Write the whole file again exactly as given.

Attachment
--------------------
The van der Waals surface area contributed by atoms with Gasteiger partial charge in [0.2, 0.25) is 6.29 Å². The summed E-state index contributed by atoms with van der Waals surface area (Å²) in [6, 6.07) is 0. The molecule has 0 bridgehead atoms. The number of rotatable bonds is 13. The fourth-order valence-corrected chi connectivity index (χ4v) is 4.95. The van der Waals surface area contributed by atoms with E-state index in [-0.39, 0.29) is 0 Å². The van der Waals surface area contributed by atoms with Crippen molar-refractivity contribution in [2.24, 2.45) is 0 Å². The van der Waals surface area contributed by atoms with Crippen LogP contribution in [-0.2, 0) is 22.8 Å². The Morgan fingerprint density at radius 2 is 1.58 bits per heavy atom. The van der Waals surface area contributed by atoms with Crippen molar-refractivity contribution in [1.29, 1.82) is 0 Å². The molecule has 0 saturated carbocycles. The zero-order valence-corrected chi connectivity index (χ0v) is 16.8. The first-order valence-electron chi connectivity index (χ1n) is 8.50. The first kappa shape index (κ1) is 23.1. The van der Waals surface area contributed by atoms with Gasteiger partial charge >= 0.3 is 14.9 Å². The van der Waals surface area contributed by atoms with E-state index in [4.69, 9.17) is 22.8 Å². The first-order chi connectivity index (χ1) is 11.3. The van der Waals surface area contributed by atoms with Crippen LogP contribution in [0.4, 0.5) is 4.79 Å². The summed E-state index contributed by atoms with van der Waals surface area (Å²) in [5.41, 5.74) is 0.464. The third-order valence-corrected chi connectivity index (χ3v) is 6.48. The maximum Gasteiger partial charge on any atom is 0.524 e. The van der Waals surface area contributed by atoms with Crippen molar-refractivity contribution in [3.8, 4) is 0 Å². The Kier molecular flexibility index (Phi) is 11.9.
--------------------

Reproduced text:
The van der Waals surface area contributed by atoms with Gasteiger partial charge in [0.2, 0.25) is 6.29 Å². The summed E-state index contributed by atoms with van der Waals surface area (Å²) in [6, 6.07) is 0. The molecule has 0 bridgehead atoms. The number of rotatable bonds is 13. The fourth-order valence-corrected chi connectivity index (χ4v) is 4.95. The van der Waals surface area contributed by atoms with E-state index in [-0.39, 0.29) is 0 Å². The van der Waals surface area contributed by atoms with Crippen molar-refractivity contribution in [2.24, 2.45) is 0 Å². The van der Waals surface area contributed by atoms with Crippen LogP contribution in [-0.2, 0) is 22.8 Å². The Morgan fingerprint density at radius 2 is 1.58 bits per heavy atom. The van der Waals surface area contributed by atoms with Crippen molar-refractivity contribution in [1.29, 1.82) is 0 Å². The molecule has 0 saturated carbocycles. The zero-order valence-corrected chi connectivity index (χ0v) is 16.8. The first-order valence-electron chi connectivity index (χ1n) is 8.50. The first kappa shape index (κ1) is 23.1. The van der Waals surface area contributed by atoms with Gasteiger partial charge >= 0.3 is 14.9 Å². The van der Waals surface area contributed by atoms with E-state index in [4.69, 9.17) is 22.8 Å². The first-order chi connectivity index (χ1) is 11.3. The van der Waals surface area contributed by atoms with Crippen LogP contribution in [0.4, 0.5) is 4.79 Å². The summed E-state index contributed by atoms with van der Waals surface area (Å²) in [5.41, 5.74) is 0.464. The third-order valence-corrected chi connectivity index (χ3v) is 6.48. The maximum Gasteiger partial charge on any atom is 0.524 e. The van der Waals surface area contributed by atoms with Crippen molar-refractivity contribution in [3.8, 4) is 0 Å². The Kier molecular flexibility index (Phi) is 11.9.